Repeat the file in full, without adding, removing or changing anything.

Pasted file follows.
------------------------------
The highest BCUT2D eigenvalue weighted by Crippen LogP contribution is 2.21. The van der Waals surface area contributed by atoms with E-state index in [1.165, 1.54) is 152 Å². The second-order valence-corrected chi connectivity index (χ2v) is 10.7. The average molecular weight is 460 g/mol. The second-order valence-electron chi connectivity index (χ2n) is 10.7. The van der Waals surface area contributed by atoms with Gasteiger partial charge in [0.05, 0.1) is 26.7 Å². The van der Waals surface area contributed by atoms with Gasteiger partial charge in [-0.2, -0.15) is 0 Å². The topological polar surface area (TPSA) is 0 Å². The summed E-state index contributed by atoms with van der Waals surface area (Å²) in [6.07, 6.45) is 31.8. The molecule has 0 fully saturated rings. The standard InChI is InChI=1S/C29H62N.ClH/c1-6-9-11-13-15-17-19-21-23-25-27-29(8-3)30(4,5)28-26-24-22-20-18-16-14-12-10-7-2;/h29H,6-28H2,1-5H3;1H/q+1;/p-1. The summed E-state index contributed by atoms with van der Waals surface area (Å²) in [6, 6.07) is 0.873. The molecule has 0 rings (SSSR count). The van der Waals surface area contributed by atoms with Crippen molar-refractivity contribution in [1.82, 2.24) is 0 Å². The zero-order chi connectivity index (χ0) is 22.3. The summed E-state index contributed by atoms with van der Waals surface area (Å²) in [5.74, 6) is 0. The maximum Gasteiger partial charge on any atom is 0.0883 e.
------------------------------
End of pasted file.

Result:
The highest BCUT2D eigenvalue weighted by Crippen LogP contribution is 2.21. The van der Waals surface area contributed by atoms with E-state index in [1.165, 1.54) is 152 Å². The second-order valence-corrected chi connectivity index (χ2v) is 10.7. The average molecular weight is 460 g/mol. The second-order valence-electron chi connectivity index (χ2n) is 10.7. The van der Waals surface area contributed by atoms with Gasteiger partial charge in [0.05, 0.1) is 26.7 Å². The van der Waals surface area contributed by atoms with Gasteiger partial charge in [-0.2, -0.15) is 0 Å². The topological polar surface area (TPSA) is 0 Å². The summed E-state index contributed by atoms with van der Waals surface area (Å²) in [6.07, 6.45) is 31.8. The molecule has 0 fully saturated rings. The standard InChI is InChI=1S/C29H62N.ClH/c1-6-9-11-13-15-17-19-21-23-25-27-29(8-3)30(4,5)28-26-24-22-20-18-16-14-12-10-7-2;/h29H,6-28H2,1-5H3;1H/q+1;/p-1. The summed E-state index contributed by atoms with van der Waals surface area (Å²) in [6, 6.07) is 0.873. The molecule has 0 rings (SSSR count). The van der Waals surface area contributed by atoms with Crippen molar-refractivity contribution in [1.82, 2.24) is 0 Å². The zero-order chi connectivity index (χ0) is 22.3. The summed E-state index contributed by atoms with van der Waals surface area (Å²) in [5.74, 6) is 0. The maximum Gasteiger partial charge on any atom is 0.0883 e.